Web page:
Sensei Haus Technics SL-DZ1200 Vinyl Surface Disc Review



The Vinyl Surface Disc for the Technics SL-DZ1200 Turntable transforms your digital turntables into the real feel of analog SL-1200MK2 decks.

Buy the Sensei Haus Technics SL-DZ1200 Vinyl Surface Disc at the lowest price on Reverb.com

Staff Review

Introduction: Back in 2003, Technics decided to go out on a limb and compete with the tabletop CD turntable world with the introduction of the Technics SL-DZ1200. Many users disliked the unit; but many users (such as myself) swear by these decks and their unmatched build quality and reliability. With the added feature of using only SD cards while performing sets these decks apart from the rest (over 200 tracks on one 1gb SD card). They have received mixed reviews over the years, but the Sensei Haus Technics DZ1200 Vinyl Surface Discs promises to make serious improvements to the usability by bringing the DZ1200’s that much closer to the #1 original analog 1200 decks. The problem that lies with the original silver slip discs that come packaged with the DZ1200’s is that they are a little too slick and slippery when compared to regular vinyl. It took me some time to get used to mixing and back-cueing on the DZ1200 since I am a 12yr vinyl veteran. The original discs also were very light and didn’t feel like “real vinyl”. The original discs quickly become dirty and even more slippery with continuous use. Now we will see how these new Sensei Haus Vinyl Discs stack up to their claims and to also see if they are worth the $100 price tag…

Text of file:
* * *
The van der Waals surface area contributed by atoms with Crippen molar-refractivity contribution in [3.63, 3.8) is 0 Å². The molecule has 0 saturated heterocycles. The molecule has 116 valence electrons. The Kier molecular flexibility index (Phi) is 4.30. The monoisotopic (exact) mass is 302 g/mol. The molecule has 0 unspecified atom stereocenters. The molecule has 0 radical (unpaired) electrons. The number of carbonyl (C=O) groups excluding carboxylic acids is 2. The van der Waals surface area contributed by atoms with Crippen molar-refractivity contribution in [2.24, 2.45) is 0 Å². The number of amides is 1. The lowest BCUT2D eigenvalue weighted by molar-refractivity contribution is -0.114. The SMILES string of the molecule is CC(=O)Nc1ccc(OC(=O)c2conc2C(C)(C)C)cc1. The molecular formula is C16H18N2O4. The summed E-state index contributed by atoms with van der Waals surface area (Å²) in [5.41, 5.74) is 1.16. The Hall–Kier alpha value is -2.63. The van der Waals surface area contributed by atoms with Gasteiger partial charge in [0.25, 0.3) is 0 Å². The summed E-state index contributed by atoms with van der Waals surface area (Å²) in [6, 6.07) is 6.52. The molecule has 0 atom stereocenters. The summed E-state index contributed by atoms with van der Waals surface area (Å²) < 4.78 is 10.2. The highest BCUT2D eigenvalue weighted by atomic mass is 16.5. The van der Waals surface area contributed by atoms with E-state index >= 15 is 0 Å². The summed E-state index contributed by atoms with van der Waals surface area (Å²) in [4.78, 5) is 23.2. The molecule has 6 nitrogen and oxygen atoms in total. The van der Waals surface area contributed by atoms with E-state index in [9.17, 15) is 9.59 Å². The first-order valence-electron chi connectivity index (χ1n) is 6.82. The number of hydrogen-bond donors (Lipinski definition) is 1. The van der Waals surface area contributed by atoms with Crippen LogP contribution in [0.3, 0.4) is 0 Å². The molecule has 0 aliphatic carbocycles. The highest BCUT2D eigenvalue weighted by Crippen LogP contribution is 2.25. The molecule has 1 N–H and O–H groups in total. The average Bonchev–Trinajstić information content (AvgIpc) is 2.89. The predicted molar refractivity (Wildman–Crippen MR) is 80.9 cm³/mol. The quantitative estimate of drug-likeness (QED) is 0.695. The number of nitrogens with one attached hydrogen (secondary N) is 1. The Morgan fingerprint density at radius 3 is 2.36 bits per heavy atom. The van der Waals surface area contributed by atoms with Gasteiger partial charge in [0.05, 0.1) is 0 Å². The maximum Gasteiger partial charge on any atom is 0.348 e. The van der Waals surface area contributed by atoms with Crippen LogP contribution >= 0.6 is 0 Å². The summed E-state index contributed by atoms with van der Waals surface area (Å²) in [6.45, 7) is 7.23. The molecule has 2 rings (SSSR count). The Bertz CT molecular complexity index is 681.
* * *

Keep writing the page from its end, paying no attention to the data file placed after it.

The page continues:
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First Impressions: Telling someone that just spent about $700 for each new DZ1200 that they purchased to spend another $100 to make them that much more perfect may seem ludicrous. I am here to tell you that at first glance the packaging and presentation of this product is EXTREMELY professional and it actually makes me feel that these discs are worth the extra $100. You can tell that the people at Sensei Haus really pride their work and the overall arrangement is very important to them. The Discs come in seven different colors including Black, Blue, yellow, Red, Green, Purple, Clear, and limited Edition Gold. Of course I chose Money Green because it is one of my favorite colors! The vinyl discs come packaged in a sleeve that reminds you of how original vinyl is packaged when purchased…It is a nice touch to the overall scheme. These discs aren’t merely cut outs of original 12-inch vinyl to meet the DZ1200 specifications (they would be too heavy and the look would be off); rather than that, these discs are perfectly custom-manufactured from the ground up for the DZ1200’s made out of 100% REAL VINYL. They are flat on one side (to slip on the platter correctly) and grooved vinyl on the other side for sweat absorption and enhanced grip. The set of discs comes with cue indicator decals so you can put arrows or marks on the discs so you know where in the track. Also, within the package you get a 2007 DMC Championship brochure that actually features the Sensei Haus Technics DZ1200 Vinyl Surface Discs and gives them the DMC stamp of approval.